Purdue University scientists are working in several areas in the hope that future dry spells don't have the same effects on crops as this year's drought.
Mitch Tuinstra, a professor and Wickersham Chair in agronomy, is studying tropical varieties of corn to understand which genes allow the plants to survive in hot, dry weather. The objective is to find ways to integrate those genes into corn that is bred to produce high yields in the Midwest.
"There are all these other genes out there in these tropical gene pools. We are looking for those genes that enhance the adaptability of temperate maize," Tuinstra said.
Mike Mickelbart, an associate professor of horticulture, studies something similar to drought tolerance - water-use efficiency. The goal is to get the highest yields in corn using the least amount of water.
"Our ultimate goal would be to provide plant breeders with genetic markers for water-use efficiency so they can incorporate this trait into their breeding programs," Mickelbart said.
He said there are genes in corn that affect transpiration, a process in which pores called stomata open and close on a leaf surface and allow water to escape, like sweat on a person. His research is aimed at finding variations in those genes that affect the ability of a plant to use water as efficiently as possible.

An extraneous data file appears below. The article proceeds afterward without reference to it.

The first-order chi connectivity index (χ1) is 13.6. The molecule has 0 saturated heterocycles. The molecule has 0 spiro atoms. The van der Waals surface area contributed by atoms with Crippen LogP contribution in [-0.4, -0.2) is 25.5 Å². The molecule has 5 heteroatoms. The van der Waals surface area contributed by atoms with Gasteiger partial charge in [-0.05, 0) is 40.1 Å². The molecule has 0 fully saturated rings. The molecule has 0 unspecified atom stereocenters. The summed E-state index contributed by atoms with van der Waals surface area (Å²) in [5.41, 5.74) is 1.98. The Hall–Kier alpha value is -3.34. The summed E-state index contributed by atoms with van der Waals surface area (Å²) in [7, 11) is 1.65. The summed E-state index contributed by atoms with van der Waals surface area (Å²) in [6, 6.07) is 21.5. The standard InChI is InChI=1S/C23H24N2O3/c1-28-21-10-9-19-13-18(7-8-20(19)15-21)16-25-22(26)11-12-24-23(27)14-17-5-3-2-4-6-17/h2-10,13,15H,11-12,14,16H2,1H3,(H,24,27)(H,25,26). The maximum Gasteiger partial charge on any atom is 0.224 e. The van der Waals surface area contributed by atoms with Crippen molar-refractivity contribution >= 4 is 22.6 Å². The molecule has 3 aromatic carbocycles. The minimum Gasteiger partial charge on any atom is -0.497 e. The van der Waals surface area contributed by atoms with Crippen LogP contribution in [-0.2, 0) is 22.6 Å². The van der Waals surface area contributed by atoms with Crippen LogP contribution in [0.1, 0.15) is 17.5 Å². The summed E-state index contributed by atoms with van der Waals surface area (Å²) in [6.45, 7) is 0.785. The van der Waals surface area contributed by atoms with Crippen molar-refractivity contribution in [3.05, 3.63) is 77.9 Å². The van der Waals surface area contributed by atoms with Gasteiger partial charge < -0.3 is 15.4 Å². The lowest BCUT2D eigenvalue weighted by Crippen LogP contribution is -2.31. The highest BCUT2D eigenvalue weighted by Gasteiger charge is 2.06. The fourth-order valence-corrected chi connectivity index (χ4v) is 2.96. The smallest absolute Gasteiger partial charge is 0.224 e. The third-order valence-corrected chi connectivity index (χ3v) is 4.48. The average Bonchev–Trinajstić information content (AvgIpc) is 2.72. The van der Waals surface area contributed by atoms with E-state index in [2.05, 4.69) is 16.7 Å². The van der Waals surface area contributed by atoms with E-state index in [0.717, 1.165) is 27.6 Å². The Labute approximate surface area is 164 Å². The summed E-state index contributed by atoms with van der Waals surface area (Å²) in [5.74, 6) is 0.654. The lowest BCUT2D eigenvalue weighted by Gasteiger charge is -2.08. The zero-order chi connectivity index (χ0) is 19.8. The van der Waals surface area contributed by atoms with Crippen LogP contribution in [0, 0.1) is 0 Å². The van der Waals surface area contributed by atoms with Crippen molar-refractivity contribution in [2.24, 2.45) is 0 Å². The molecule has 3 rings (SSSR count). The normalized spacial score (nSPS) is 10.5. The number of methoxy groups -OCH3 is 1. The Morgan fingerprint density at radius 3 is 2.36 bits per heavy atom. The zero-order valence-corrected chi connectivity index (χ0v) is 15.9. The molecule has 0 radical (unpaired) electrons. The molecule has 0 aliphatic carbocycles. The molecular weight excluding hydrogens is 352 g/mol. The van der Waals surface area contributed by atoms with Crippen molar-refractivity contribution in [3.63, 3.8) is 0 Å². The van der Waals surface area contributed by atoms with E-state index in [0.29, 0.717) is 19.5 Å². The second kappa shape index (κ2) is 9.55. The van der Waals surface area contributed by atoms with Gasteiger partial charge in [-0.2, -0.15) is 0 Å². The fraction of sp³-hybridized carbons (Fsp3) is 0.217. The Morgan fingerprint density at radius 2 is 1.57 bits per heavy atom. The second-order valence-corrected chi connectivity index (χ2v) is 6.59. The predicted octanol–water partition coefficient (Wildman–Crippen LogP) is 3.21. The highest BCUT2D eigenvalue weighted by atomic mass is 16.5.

Tony Vyn, a professor of agronomy, is evaluating drought-tolerant corn hybrids developed in the private sector. He is comparing their performance against conventional hybrids in different stress situations, including high plant density and situations in which nutrients are limited.
A major part of Vyn's research involves determining whether optimum management practices for so-called drought-tolerant hybrids are different than for conventional hybrids currently in fields.
"It really has to be the integration of genetics and best management practices so that we can get the most corn per gallon of water and per ounce of nutrient," he said.
The Purdue Center for Global Food Security focuses on education, research and development, and advocacy efforts to find solutions to world hunger. The center recently received a $5 million grant from the Bill & Melinda Gates Foundation to study ways to control the Striga weed, which infests sorghum and other crops in Africa.
Center director Gebisa Ejeta, a distinguished professor of agronomy and 2009 World Food Prize laureate, is leading the research effort aimed at improving Striga-resistant sorghum that can tolerate drought conditions, said Gary Burniske, the center's managing director. Ejeta and others are testing plants this year in field plots.
"We're looking for an increase in yield under droughty conditions in different types of soils with different nutrient availabilities," Burniske said. "It also has to be resistant to Striga, which is a terrible problem in Africa."
More information about the drought is available at Purdue Extension's web site at http://www.purdue.edu/drought